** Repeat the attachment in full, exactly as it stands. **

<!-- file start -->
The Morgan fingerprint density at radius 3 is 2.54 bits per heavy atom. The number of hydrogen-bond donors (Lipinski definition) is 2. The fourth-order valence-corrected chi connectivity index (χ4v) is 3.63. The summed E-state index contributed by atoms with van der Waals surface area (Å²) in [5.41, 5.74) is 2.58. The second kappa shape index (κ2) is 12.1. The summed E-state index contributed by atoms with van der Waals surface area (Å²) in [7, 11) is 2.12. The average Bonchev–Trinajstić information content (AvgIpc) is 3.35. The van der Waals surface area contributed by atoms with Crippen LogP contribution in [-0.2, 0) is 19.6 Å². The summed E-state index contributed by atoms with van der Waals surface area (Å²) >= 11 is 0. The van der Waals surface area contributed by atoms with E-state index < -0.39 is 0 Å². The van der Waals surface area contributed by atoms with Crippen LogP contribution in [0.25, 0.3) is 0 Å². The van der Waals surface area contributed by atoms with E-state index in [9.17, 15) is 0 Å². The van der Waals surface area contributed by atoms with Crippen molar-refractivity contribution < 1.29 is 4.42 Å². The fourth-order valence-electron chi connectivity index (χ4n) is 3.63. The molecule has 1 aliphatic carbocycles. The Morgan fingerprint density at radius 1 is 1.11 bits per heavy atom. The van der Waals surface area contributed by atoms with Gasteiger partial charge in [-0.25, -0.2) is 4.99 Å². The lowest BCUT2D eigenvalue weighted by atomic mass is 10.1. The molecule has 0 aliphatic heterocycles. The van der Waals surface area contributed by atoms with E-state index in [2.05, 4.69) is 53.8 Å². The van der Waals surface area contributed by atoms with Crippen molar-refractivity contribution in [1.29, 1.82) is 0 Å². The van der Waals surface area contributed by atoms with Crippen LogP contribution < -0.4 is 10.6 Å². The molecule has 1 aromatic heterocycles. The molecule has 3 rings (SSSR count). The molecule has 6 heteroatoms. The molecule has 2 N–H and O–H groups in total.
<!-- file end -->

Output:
The Morgan fingerprint density at radius 3 is 2.54 bits per heavy atom. The number of hydrogen-bond donors (Lipinski definition) is 2. The fourth-order valence-corrected chi connectivity index (χ4v) is 3.63. The summed E-state index contributed by atoms with van der Waals surface area (Å²) in [5.41, 5.74) is 2.58. The second kappa shape index (κ2) is 12.1. The summed E-state index contributed by atoms with van der Waals surface area (Å²) in [7, 11) is 2.12. The average Bonchev–Trinajstić information content (AvgIpc) is 3.35. The van der Waals surface area contributed by atoms with Crippen LogP contribution in [-0.2, 0) is 19.6 Å². The summed E-state index contributed by atoms with van der Waals surface area (Å²) >= 11 is 0. The van der Waals surface area contributed by atoms with E-state index < -0.39 is 0 Å². The van der Waals surface area contributed by atoms with Crippen LogP contribution in [0.25, 0.3) is 0 Å². The van der Waals surface area contributed by atoms with E-state index in [9.17, 15) is 0 Å². The van der Waals surface area contributed by atoms with Crippen molar-refractivity contribution < 1.29 is 4.42 Å². The fourth-order valence-electron chi connectivity index (χ4n) is 3.63. The molecule has 1 aliphatic carbocycles. The Morgan fingerprint density at radius 1 is 1.11 bits per heavy atom. The van der Waals surface area contributed by atoms with Gasteiger partial charge in [-0.25, -0.2) is 4.99 Å². The lowest BCUT2D eigenvalue weighted by atomic mass is 10.1. The molecule has 0 aliphatic heterocycles. The van der Waals surface area contributed by atoms with E-state index in [2.05, 4.69) is 53.8 Å². The van der Waals surface area contributed by atoms with Crippen molar-refractivity contribution in [1.29, 1.82) is 0 Å². The van der Waals surface area contributed by atoms with Crippen LogP contribution < -0.4 is 10.6 Å². The molecule has 1 aromatic heterocycles. The molecule has 3 rings (SSSR count). The molecule has 6 heteroatoms. The molecule has 2 N–H and O–H groups in total.